Full programme with abstracts and descriptions can be downloaded here.
DAY 1 – Thursday (3rd September)
Registration is continuous during breaks.
|9:00–9:30||Welcome: Technosciences of Post/Socialism
Organizers: Zoltán Ginelli, Márton Fabók, András Novoszáth
|9:30–11:00||P1. Post/socialism from the perspective of technoscience
Moderator: Márton Fabók
Discussants: Martha Lampland, Karl Hall, Tereza Stöckelová
|S1a. Everyday lives, subjectivities and material infrastructures
Chair: Martha Lampland
Adrian Deoanca: Tracks of postsocialism: Rail reform, time and mobility in Romania
Ági Gagyi: Social movements as transnational constructs: Hungarian environmental and Romanian workers’ mobilizations in the Records of Radio Free Europe/Radio Liberty Research Institute, 1973-1990
Dominika Czerniawska-Szejda: How do we plug in? The individual collaboration networks of Polish scholars: (Re)integration with the Western scholarly system
|S1b. Post/socialist technopolitics of nature
Chair: Tereza Stöckelová
Márton Fabók: Politicisation/depoliticisation of nuclear power in Hungary
Magdalena Góralska: Good technologies, bad technologies: On the modernization of agriculture in post-socialist Poland – the case of biotechnology and the implementation of EU policy
Robert Balogh: The science of aforestation, modernity and Sovietization in a botanical garden of the Eastern Block
|S2a. Engineers, entrepreneurs and academics under post/socialism
Chair: Karl Hall
Zinaida Vasilyeva: The NTTM movement: A state-sponsored “garage”
Sergiu Novac: Learning to tame the atom: East German experiences with Soviet type nuclear reactors and the consequences for post-socialist nuclear decommissioning practices
Leyla Sayfutdinova: Engineers in post-Soviet Azerbaijan: From “creators” to “button-pushers”
|S2b. Conceptualizing technoscientific histories of Eastern Europe
Chair: Andrzej W. Nowak
Vera Khovanskaya: The long legacy of the “Common Task”
Ivana Damnjanović: Between Marx and Weber: How Serbian STS died in the womb
Johanna Bockman: Against Technoscience: The Economic Ideas of Karl Polanyi and the Non-Aligned Movement
Guest discussant: Attila Melegh (Karl Polanyi Research Centre for Global Social Studies)
|19:00||Dinner at Grund bar (provided)|
DAY 2 – Friday (4th September)
|9:30–11:00||P2. Technoscience in the global semi-periphery
Moderator: Zoltán Ginelli
Discussants: Johanna Bockman, Andrzej W. Nowak
|S3a. Managing objectivity, quantification and ideology between East and West
Chair: Johanna Bockman
Narcis Tulbure: Knowledge infrastructures of data-poor economies
Zoltán Ginelli: Globalizing the “quantitative revolution”: The technocratic turn in socialist spatial planning in Hungary
András Pinkasz: The political economy of statistics during the Cold War era
|S3b. Global circulation of high-tech and internationalization of technocracies
Chair: Karl Hall
Marcin Zaród: Hacking the (semi)peripheries: Ethnography of hackerspaces in Central-Eastern Europe as a systemic edge of global computer networks
Tina Schivatcheva: The knowledge economy in the semi-periphery: The case of Bulgaria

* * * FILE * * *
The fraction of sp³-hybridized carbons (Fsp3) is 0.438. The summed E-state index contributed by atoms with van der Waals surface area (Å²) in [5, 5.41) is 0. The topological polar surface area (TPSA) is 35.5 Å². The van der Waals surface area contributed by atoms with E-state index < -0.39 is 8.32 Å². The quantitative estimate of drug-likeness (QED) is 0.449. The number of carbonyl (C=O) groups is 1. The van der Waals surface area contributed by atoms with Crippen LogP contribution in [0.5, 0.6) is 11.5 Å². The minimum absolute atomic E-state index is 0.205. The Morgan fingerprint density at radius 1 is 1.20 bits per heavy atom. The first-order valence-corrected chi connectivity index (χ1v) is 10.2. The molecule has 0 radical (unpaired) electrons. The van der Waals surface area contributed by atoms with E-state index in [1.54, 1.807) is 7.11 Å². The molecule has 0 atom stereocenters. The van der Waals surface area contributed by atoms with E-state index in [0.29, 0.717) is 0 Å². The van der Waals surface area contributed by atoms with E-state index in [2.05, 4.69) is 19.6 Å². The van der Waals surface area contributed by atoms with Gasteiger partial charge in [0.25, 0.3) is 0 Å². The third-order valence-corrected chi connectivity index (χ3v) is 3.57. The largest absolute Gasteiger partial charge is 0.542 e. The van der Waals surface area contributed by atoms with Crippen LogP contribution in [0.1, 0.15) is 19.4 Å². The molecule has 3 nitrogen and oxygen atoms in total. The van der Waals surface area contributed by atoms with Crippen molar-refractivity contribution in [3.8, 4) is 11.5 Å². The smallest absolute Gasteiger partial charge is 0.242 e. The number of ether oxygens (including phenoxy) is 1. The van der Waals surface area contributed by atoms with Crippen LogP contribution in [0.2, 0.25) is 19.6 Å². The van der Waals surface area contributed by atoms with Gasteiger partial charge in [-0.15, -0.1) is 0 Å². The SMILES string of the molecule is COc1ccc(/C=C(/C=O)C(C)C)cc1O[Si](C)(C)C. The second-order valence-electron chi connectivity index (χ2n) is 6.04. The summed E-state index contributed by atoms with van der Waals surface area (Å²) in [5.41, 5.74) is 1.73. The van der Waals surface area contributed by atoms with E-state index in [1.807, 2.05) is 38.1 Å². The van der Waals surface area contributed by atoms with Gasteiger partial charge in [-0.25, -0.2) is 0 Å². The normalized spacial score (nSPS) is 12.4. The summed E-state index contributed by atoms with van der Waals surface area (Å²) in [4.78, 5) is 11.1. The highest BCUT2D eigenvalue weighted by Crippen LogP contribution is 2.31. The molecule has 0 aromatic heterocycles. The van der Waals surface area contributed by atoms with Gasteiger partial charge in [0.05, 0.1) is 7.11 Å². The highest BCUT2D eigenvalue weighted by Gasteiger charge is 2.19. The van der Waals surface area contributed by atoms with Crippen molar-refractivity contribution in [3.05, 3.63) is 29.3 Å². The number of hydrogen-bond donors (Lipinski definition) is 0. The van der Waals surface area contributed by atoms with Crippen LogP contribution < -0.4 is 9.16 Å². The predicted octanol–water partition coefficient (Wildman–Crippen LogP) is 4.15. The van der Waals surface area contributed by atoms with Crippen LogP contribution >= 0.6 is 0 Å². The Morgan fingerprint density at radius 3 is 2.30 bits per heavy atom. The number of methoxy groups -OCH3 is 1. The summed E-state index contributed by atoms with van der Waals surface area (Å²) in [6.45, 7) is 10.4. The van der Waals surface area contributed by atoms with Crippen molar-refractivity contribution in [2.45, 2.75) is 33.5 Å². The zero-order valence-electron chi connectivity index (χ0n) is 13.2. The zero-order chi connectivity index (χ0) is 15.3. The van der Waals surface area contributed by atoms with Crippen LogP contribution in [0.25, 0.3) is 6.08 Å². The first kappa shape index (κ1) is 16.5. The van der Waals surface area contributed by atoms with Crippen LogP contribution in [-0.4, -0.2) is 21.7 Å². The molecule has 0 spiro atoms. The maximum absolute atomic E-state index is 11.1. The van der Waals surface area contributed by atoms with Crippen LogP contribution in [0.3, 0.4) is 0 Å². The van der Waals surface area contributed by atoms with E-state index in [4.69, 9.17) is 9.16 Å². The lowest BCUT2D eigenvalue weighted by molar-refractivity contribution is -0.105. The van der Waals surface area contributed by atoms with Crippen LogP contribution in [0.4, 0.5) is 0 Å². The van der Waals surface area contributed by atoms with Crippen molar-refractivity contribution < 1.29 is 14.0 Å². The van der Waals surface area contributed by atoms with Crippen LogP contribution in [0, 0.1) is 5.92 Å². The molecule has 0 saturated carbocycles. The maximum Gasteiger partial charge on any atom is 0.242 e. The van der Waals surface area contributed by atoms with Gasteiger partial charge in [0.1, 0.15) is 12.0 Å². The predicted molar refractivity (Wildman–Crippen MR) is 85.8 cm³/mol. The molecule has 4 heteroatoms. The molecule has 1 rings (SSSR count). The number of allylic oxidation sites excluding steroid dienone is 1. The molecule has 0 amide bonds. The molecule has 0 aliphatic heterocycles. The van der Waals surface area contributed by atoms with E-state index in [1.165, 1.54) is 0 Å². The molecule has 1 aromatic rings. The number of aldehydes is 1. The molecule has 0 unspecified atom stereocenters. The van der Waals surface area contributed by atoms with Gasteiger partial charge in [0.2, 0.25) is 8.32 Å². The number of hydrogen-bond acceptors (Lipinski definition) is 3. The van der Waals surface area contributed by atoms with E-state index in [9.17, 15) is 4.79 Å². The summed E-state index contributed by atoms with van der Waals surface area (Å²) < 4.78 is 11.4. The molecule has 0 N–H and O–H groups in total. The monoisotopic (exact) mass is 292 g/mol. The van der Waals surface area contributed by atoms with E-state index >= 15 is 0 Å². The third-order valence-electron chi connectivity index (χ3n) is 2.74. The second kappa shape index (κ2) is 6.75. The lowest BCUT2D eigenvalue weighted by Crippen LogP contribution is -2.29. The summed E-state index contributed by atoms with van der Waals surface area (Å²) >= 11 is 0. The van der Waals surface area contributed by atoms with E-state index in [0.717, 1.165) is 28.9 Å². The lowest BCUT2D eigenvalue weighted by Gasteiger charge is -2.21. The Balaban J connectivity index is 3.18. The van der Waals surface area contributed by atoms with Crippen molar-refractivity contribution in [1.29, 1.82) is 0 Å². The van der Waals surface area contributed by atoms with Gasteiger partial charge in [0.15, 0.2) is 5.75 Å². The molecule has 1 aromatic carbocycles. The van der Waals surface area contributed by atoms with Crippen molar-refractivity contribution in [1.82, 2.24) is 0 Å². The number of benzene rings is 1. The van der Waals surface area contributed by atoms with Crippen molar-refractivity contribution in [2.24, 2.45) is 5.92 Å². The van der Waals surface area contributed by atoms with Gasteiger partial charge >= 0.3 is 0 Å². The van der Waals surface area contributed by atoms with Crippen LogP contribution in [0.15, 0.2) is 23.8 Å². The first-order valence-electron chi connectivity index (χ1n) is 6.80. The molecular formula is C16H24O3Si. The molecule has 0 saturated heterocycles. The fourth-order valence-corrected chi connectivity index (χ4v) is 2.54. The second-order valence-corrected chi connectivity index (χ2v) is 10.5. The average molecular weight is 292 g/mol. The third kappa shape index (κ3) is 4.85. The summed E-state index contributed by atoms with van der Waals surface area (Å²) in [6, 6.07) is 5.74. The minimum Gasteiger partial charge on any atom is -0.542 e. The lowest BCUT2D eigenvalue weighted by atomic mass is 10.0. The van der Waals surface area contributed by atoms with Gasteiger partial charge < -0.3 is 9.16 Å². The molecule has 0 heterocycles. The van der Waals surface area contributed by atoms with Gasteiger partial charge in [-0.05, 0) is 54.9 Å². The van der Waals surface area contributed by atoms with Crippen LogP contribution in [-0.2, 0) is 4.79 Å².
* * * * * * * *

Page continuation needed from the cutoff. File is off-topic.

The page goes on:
|15:00-16:30||P3. Studying science and technology in Eastern Europe
Moderator: András Novoszáth
Discussants: Johanna Bockman, Karl Hall, Andrzej W. Nowak, Martha Lampland, Tereza Stöckelová
|17:00-18:30||P4. STS community in Eastern Europe? Informal conclusions
Moderator: Zoltán Ginelli
DAY 3 – Saturday (5th September)
On this day, we are having informal discussions while taking walks and visiting thematic sites around the city, finishing with lunch and drinks. Some of the activities might reach into the afternoon. All activities listed here are optional.
City Walk: Different Approaches of Urban Regeneration in Budapest
Guide: Márton Berki (Critical Collective for Urban Research)
Meeting at the entrance of Corvin Cinema (near Corvin-negyed metro station).
If the weather turns out to be bad, the city walk should be shifted into the afternoon.
There will be a short trip (about 2 hours) around Corvin Square hosted by the Critical Collective for Urban Research group. Topics will cover the history and material heritage of the working class neighbourhood of Józsefváros district (the place of our venue), its postsocialist transformation and recent processes of gentrification.
On the example of the Corvin Promenade Project and the rehabilitation of Magdolna Quarter in District VIII, this field trip provides a critical narrative of different approaches and practices of urban regeneration in Budapest. Whereas the first (market-generated) project is a radical intervention in the urban tissue of a formerly blighted area (merely displacing urban poverty), the latter is an attempt to move towards a more socially sensitive form of urban rehabilitation – yet, with several question marks.
Afternoon visit: Electrotechnical Museum
1075 Budapest, Kazinczy u. 21.
Additional places worth to visit:
1223 Budapest (Southern Buda), corner of Balatoni út and Szabadkai utca
Open: 10:00 until dusk
Adults: 1.500 HUF
Students with ISIC CARD: 1.000 HUF
Marxim Pizzeria and Pub
1024 Budapest, Kis Rókus u. 23.
Gólya Cooperative Bar and Community House
Gólya Szövetkezeti Presszó és Közösségi Ház
The conference venue is the historical building of the ‘Gólya’ (Stork) community centre and co-operative bar in the inner city area of Budapest.
1083 Budapest, Bókay János u. 34.
+36 (1) 785 5568
Find Gólya on facebook.
Map of destination (Bókay János utca 34.)
Buffet, lunch and the dinner on Thursday will be provided for all guests free of charge. Lunch will consist of a two-course meal (vegetarian option included) and is to be served buffet-style at our venue, Gólya Community Centre. The dinner on Thursday will consist of a main course, and will take place at a restaurant nearby. Second dinner will be optional and will depend on guests’ choices.
Chicken and Spinach Risotto with Parmesan OR Vegan Risotto
Chili con Carne OR Vegan Chili